Contemporary Chinese Cinema (2000), Jerome Silbergeld
(1996),Nick Browne (Editor)
Critics often say that movies are "full of life" to indicate that they’re full of hubbub or have an emotional bounce to them, but the phrase rarely means that a movie has reduced the world to a portion small enough to be considered as a whole. Zhang Yimou’s Not One Less does precisely this. With an emotional payoff that’s out of all proportion to its stripped-down sense of drama, it’s the best film released in America so far this year.
When the schoolteacher of a rural district in China must tend to his dying mother, his substitute turns out to be Wei Minzhi, a 13 year old girl who’s scarcely older than her students. The departing teacher offers little guidance to Wei, only telling her to have the class copy out one lesson each day and to not waste the school’s supply of chalk. Her proximity in age to that of her students deprives her of everything but nominal status as an authority figure: the kids cut up in class and ignore her scoldings, and a bright-eyed rapscallion named Zhang Huike is a particular thorn in her side. Wei covers her distress by putting her emotions on automatic pilot, issuing assignments in a sullen monotone, then withdrawing to the front stoop to prevent her charges from fleeing the schoolhouse.
Things change, though, when Zhang Huike runs off to the city to find work. The impoverished district has been plagued by dropouts, and before leaving the teacher promised Wei a small bonus if the class is intact upon his return. Wei enlists the kids in a new project: to help her get to the city so she can retrieve the wayward boy. But when all of her efforts to raise the necessary bus fare have fallen apart, she resolves to walk to the city, and it’s during her long journey that the seriousness of her mission becomes apparent. An extra ten yuan wouldn’t justify the tenacity with which she pursues the member of her brood who’s gone astray. Wei is responding to the duty of being a teacher. She’s been told to educate the children – all of the children – and not one of them is going to get any less from her.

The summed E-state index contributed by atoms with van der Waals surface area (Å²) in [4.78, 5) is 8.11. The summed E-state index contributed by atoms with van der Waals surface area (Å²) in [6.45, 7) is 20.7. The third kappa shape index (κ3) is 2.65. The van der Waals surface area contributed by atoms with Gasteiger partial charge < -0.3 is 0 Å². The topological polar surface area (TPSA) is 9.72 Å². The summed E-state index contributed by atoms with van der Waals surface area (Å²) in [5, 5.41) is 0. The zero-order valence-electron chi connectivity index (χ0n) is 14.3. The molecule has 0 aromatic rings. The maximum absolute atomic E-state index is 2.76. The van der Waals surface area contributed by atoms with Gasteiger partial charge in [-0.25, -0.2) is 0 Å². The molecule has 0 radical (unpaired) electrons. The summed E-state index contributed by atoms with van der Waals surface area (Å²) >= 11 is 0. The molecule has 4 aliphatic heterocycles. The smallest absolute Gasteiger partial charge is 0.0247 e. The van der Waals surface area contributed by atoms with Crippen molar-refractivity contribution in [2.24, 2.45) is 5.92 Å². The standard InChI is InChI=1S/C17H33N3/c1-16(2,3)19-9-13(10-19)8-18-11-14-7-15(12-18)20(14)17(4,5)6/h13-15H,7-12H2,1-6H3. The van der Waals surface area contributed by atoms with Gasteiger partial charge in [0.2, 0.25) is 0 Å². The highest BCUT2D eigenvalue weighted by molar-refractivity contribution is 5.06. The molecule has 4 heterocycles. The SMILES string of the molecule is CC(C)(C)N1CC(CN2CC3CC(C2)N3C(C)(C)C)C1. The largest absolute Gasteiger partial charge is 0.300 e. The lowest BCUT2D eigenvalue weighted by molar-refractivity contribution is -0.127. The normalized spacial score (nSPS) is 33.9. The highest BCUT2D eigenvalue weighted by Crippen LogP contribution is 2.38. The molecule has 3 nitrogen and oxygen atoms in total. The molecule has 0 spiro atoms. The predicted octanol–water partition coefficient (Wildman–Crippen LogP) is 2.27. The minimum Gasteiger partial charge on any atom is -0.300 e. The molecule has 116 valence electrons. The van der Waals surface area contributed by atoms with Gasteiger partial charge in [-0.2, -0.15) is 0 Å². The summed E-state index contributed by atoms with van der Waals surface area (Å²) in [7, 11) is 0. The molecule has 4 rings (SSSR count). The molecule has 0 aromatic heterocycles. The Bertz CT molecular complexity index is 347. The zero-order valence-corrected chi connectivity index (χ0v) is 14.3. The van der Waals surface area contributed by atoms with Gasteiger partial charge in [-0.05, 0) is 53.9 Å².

As the little automaton begins to unwind, so does Zhang’s storytelling strategy. The languorous schoolhouse scenes are contrasted against those set in the city, a beehive of ceaseless activity where action occurs in bursts of energy. As Wei exhausts her few leads and Zhang Huike’s life on the streets grows increasingly desperate, both are disillusioned by the people they encounter. A young girl jaded beyond her years, a vagrant who dispenses some gruff but useful advice, an officious receptionist at a TV station, a middle-aged cafe owner who struts about in tasteless fishnet stockings – all are marvels of thumbnail characterization. By using untrained actors who more or less play themselves (including Wei and the other students), Zhang has staved off the false emotions that usually attach themselves to stories about children. All of the characters feel like they have ongoing lives away from the screen; just as importantly, they aren’t locked into unvarying moods when they are onscreen. In a brilliant scene, the TV station receptionist can be seen internally rationalizing the dressing down she receives from her boss even as he’s delivering it to her. Zhang has isolated small pockets of existence, like fireflies caught in a bottle, but done it in an offhanded way. He’s made reality entertaining.
Not One Less indicts authoritarian dogma by showing that only a difference in emphasis separates it from humanistic values. Wei’s sense of mission springs not from dedication to an impersonal bureaucracy but because she understands it’s the right thing to do. The movie ends on a grace note brought about when the television station does all the right things for what may be all the wrong reasons. The closing scenes of reconciliation and relief in Not One Less have an aching purity as Wei Minzhi and her students both recognize her for the teacher she is. Zhang Yimou has brought a new human being into the world.
– Tom Block